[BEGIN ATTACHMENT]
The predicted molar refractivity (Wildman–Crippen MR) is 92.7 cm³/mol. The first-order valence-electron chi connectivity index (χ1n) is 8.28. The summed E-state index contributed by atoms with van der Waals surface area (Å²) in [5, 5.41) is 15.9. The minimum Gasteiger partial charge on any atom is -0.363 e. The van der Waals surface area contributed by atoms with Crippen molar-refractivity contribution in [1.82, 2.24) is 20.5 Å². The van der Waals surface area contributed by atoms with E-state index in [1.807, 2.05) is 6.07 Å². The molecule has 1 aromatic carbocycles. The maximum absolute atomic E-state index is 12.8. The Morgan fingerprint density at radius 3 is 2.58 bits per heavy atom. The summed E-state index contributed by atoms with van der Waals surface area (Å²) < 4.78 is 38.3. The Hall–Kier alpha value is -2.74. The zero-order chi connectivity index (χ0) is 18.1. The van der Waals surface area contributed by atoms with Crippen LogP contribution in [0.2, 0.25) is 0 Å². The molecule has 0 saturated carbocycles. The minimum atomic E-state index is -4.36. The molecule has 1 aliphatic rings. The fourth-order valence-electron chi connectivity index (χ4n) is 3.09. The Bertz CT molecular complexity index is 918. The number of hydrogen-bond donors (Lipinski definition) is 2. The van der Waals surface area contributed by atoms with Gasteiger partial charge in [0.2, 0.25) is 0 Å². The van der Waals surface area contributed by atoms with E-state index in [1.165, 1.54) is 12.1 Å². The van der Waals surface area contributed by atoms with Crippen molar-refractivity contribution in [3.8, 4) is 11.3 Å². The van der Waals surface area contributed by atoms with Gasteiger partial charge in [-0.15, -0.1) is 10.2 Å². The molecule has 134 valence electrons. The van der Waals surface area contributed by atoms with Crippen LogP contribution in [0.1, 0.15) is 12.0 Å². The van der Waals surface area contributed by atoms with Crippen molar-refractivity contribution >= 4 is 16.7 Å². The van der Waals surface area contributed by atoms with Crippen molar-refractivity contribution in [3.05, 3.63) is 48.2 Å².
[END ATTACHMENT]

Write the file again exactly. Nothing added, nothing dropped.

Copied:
The predicted molar refractivity (Wildman–Crippen MR) is 92.7 cm³/mol. The first-order valence-electron chi connectivity index (χ1n) is 8.28. The summed E-state index contributed by atoms with van der Waals surface area (Å²) in [5, 5.41) is 15.9. The minimum Gasteiger partial charge on any atom is -0.363 e. The van der Waals surface area contributed by atoms with Crippen molar-refractivity contribution in [1.82, 2.24) is 20.5 Å². The van der Waals surface area contributed by atoms with E-state index in [1.807, 2.05) is 6.07 Å². The molecule has 1 aromatic carbocycles. The maximum absolute atomic E-state index is 12.8. The Morgan fingerprint density at radius 3 is 2.58 bits per heavy atom. The summed E-state index contributed by atoms with van der Waals surface area (Å²) < 4.78 is 38.3. The Hall–Kier alpha value is -2.74. The zero-order chi connectivity index (χ0) is 18.1. The van der Waals surface area contributed by atoms with Crippen LogP contribution in [0.2, 0.25) is 0 Å². The molecule has 0 saturated carbocycles. The minimum atomic E-state index is -4.36. The molecule has 1 aliphatic rings. The fourth-order valence-electron chi connectivity index (χ4n) is 3.09. The Bertz CT molecular complexity index is 918. The number of hydrogen-bond donors (Lipinski definition) is 2. The van der Waals surface area contributed by atoms with Gasteiger partial charge in [0.2, 0.25) is 0 Å². The van der Waals surface area contributed by atoms with E-state index in [1.165, 1.54) is 12.1 Å². The van der Waals surface area contributed by atoms with Crippen molar-refractivity contribution in [3.8, 4) is 11.3 Å². The van der Waals surface area contributed by atoms with Gasteiger partial charge in [-0.15, -0.1) is 10.2 Å². The molecule has 134 valence electrons. The van der Waals surface area contributed by atoms with Crippen LogP contribution in [0.1, 0.15) is 12.0 Å². The van der Waals surface area contributed by atoms with Crippen molar-refractivity contribution >= 4 is 16.7 Å². The van der Waals surface area contributed by atoms with Crippen molar-refractivity contribution in [3.05, 3.63) is 48.2 Å².